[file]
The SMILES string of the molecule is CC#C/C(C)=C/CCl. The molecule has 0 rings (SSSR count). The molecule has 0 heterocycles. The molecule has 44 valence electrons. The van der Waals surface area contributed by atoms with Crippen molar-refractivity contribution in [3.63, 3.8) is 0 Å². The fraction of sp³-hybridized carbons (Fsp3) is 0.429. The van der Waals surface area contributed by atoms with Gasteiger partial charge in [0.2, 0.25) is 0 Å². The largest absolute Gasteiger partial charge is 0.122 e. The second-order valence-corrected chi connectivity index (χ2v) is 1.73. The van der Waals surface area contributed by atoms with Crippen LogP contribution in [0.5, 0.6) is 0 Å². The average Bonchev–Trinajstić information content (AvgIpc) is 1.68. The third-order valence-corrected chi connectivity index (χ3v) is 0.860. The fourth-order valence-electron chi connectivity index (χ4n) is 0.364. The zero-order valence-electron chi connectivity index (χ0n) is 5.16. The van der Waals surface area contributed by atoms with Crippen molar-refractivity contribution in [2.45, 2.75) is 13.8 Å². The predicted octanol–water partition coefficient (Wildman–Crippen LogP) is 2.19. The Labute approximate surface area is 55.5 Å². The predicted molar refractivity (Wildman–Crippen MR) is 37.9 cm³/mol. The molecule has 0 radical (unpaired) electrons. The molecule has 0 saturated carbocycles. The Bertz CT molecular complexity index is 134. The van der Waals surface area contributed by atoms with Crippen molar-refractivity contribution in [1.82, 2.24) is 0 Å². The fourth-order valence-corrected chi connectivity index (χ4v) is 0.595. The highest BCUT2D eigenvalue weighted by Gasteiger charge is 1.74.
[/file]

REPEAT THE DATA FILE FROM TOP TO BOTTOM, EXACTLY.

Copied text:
The SMILES string of the molecule is CC#C/C(C)=C/CCl. The molecule has 0 rings (SSSR count). The molecule has 0 heterocycles. The molecule has 44 valence electrons. The van der Waals surface area contributed by atoms with Crippen molar-refractivity contribution in [3.63, 3.8) is 0 Å². The fraction of sp³-hybridized carbons (Fsp3) is 0.429. The van der Waals surface area contributed by atoms with Gasteiger partial charge in [0.2, 0.25) is 0 Å². The largest absolute Gasteiger partial charge is 0.122 e. The second-order valence-corrected chi connectivity index (χ2v) is 1.73. The van der Waals surface area contributed by atoms with Crippen LogP contribution in [0.5, 0.6) is 0 Å². The average Bonchev–Trinajstić information content (AvgIpc) is 1.68. The third-order valence-corrected chi connectivity index (χ3v) is 0.860. The fourth-order valence-electron chi connectivity index (χ4n) is 0.364. The zero-order valence-electron chi connectivity index (χ0n) is 5.16. The van der Waals surface area contributed by atoms with Crippen molar-refractivity contribution in [2.45, 2.75) is 13.8 Å². The predicted octanol–water partition coefficient (Wildman–Crippen LogP) is 2.19. The Labute approximate surface area is 55.5 Å². The predicted molar refractivity (Wildman–Crippen MR) is 37.9 cm³/mol. The molecule has 0 radical (unpaired) electrons. The molecule has 0 saturated carbocycles. The Bertz CT molecular complexity index is 134. The van der Waals surface area contributed by atoms with Crippen molar-refractivity contribution in [1.82, 2.24) is 0 Å². The fourth-order valence-corrected chi connectivity index (χ4v) is 0.595. The highest BCUT2D eigenvalue weighted by Gasteiger charge is 1.74.